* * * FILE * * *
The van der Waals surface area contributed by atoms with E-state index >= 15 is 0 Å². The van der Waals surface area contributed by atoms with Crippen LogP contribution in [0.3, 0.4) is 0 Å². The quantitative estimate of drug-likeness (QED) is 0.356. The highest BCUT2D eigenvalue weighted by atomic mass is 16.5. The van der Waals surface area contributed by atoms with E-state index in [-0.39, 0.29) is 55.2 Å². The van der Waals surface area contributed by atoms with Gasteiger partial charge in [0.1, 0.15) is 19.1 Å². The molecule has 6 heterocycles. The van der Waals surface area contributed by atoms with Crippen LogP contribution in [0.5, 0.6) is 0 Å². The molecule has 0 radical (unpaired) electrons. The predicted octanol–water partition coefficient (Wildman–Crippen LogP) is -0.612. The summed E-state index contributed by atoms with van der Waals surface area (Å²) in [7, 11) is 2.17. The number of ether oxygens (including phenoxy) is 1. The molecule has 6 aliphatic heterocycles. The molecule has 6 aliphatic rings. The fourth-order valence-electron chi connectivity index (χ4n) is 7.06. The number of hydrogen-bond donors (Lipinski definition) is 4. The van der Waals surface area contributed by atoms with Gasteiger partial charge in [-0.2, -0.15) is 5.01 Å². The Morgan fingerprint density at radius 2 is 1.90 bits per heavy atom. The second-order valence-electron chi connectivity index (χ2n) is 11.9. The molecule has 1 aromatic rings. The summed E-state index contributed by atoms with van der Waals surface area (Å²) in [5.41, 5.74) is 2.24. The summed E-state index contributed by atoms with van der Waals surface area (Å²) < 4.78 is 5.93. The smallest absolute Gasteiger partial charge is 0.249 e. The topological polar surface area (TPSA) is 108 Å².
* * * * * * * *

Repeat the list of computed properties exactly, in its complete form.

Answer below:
The van der Waals surface area contributed by atoms with E-state index >= 15 is 0 Å². The van der Waals surface area contributed by atoms with Crippen LogP contribution in [0.3, 0.4) is 0 Å². The quantitative estimate of drug-likeness (QED) is 0.356. The highest BCUT2D eigenvalue weighted by atomic mass is 16.5. The van der Waals surface area contributed by atoms with E-state index in [-0.39, 0.29) is 55.2 Å². The van der Waals surface area contributed by atoms with Gasteiger partial charge in [0.1, 0.15) is 19.1 Å². The molecule has 6 heterocycles. The van der Waals surface area contributed by atoms with Crippen LogP contribution in [0.5, 0.6) is 0 Å². The molecule has 0 radical (unpaired) electrons. The predicted octanol–water partition coefficient (Wildman–Crippen LogP) is -0.612. The summed E-state index contributed by atoms with van der Waals surface area (Å²) in [7, 11) is 2.17. The number of ether oxygens (including phenoxy) is 1. The molecule has 6 aliphatic heterocycles. The molecule has 6 aliphatic rings. The fourth-order valence-electron chi connectivity index (χ4n) is 7.06. The number of hydrogen-bond donors (Lipinski definition) is 4. The van der Waals surface area contributed by atoms with Gasteiger partial charge in [-0.2, -0.15) is 5.01 Å². The Morgan fingerprint density at radius 2 is 1.90 bits per heavy atom. The second-order valence-electron chi connectivity index (χ2n) is 11.9. The molecule has 1 aromatic rings. The summed E-state index contributed by atoms with van der Waals surface area (Å²) in [5.41, 5.74) is 2.24. The summed E-state index contributed by atoms with van der Waals surface area (Å²) < 4.78 is 5.93. The smallest absolute Gasteiger partial charge is 0.249 e. The topological polar surface area (TPSA) is 108 Å².